Google’s free tools for website owners provide a massive amount of functionality to anyone willing to put the time into learning them, but getting a lot out of them in a hurry is a challenge. The documentation goes on for days. Just setting up Analytics and Webmaster Tools isn’t exactly straightforward, especially if you consider how many things you can do wrong that may not cause headaches for years to come. Then, one day in the perhaps distant future, you’ll need to do something, show something to someone, or give someone access to something, and it will be a pain, all because you neglected some obscure detail during setup.
Or we can do it right the first time!
You are going to need a new Google Account. No, you can’t use the one you already have.
Don’t worry, we’ll set up the accounts so you can do whatever you want from whichever Google account you want, we just need a new one to set it up. If you want to take me on faith just wait for my next post and we’ll get going on the actual setup. Those wanting to know why can read on.
Don’t Mix Email and Data
Google Analytics and Webmaster Tools (and AdWords for that matter) all give some kind of special consideration to which Google Account originally set up the tools for a given website. With AdWords it’s a real pain, if not impossible, to change the main email on an account because Google doesn’t want people driving up bids with fake accounts, but Analytics and Webmaster Tools have more subtle issues. They boil down to two problems: giving people access to your email account, and giving people access to tool data they shouldn’t have.
We all know you shouldn’t share logins for things, but sometimes it can save so much trouble, often in an emergency, that you end up doing it. With a separate Google Account only used for technical stuff related to your website, giving login access to someone helping you with the site or its marketing becomes a much smaller privacy threat. If it’s also the account you use for email, you are risking information they don’t need to see at all.
What if you already have a Google Account you use just for tools related to another website? You should still set up a new one.
Don’t Mix Data From All Your Websites
Ok, to be honest, there are some exceptions where it makes more sense to put several websites on the same Google Account. This almost always has to do with the websites being different parts of a single online presence though. If your multiple websites or domains are different subdomains, translations, localizations, or what have you, related to one business, it often makes more sense to have them all under the same Google Analytics Account. That’s a horse of a different color though, and complicates setup considerably.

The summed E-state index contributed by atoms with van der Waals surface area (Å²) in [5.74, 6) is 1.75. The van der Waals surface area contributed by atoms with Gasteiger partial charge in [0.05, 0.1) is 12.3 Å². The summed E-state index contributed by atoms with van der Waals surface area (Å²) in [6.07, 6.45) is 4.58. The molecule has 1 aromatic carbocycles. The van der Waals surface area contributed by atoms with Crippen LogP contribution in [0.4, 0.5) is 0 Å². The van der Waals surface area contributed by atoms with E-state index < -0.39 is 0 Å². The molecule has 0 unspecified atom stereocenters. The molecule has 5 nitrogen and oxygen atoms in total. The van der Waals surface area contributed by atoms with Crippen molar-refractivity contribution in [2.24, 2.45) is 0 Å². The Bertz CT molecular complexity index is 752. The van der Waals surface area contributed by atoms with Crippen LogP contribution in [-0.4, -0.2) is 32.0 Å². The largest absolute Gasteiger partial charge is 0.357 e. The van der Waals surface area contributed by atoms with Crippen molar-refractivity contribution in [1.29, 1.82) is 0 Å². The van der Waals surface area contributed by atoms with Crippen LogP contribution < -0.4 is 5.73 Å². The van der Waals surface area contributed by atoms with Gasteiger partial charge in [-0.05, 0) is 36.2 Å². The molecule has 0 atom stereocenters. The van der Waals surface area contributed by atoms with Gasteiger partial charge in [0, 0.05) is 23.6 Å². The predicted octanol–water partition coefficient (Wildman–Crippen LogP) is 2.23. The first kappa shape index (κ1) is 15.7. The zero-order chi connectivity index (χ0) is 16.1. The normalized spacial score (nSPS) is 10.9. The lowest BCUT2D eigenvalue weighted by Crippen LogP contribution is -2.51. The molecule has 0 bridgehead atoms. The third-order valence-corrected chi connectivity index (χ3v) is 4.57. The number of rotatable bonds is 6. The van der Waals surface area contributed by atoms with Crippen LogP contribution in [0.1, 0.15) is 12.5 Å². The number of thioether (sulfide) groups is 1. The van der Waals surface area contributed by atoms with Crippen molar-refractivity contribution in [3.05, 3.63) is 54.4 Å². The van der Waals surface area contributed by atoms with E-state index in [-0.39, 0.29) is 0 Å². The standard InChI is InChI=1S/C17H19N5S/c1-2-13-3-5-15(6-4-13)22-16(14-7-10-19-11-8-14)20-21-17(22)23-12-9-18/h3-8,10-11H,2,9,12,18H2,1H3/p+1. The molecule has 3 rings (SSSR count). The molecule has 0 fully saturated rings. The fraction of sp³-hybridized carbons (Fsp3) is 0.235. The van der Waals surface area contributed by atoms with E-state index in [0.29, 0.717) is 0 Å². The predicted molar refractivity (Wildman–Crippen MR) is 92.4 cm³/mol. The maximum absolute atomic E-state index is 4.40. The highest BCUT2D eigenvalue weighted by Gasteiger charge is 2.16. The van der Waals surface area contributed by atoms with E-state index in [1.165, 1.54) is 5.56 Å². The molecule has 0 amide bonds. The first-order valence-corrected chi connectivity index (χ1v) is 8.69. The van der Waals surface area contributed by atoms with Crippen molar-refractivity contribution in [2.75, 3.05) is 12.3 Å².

For now, we’ll assume your website has only one domain tied to it.
If you have websites for different businesses or organizations, then those should be added to Analytics and Webmaster Tools from separate Google Accounts. Here’s why: even if, as a savvy owner of several online businesses, you never ever find yourself giving out your login info because you can easily add users if anyone else needs to get in, there isn’t much granularity in how you can set up their permissions. In Google Analytics, if you need to add someone as an Admin (which, if you’ve hired an analytics consultant, you’ll probably do), they’ll then be able to see all of the websites in the account.
It’s not as big a deal as having people see all your email, but if you are involved in partnerships or try to sell a business, it can become a massive source of confusion and confidentiality issues.
Webmaster Tools has its own way of attaching itself to the account that connected it. Removing it can remove some, or even all, of the other site owners you added since, taking valuable data with them.
I Don’t Need to Have a Separate Account Because…
…It’s just you running the website and you just have the one business and won’t be starting another website, ever, and are somehow sure of this? Maybe because you aren’t super interested in online stuff and just needed the site for your established offline business? That increases the likelihood that you’ll one day need help with your website, and possibly share a login to the related tools – all the more reason for a separate account. You can use it as the contact account for your hosting plan as well and keep everything for your website in one place.
Conversely, the more sophisticated a tool user you are, the more likely you are to have several websites, and to take on a variety of collaborators, and perhaps sell websites. Obviously not having full flexibility in who sees what of your Analytics data won’t be ideal as your online empire grows. So one business to one account works for you too.
And don’t worry, we’ll set up email forwards and admin access for your regular account so that the next time you have to see this extra one we made, it will because you need it for something, and you’ll be glad you’ll have set it up. We’ll tackle the new Google Account and setting up Gmail forwarding in my next post, so see you then, unless you have some questions or comments to share below. Thanks!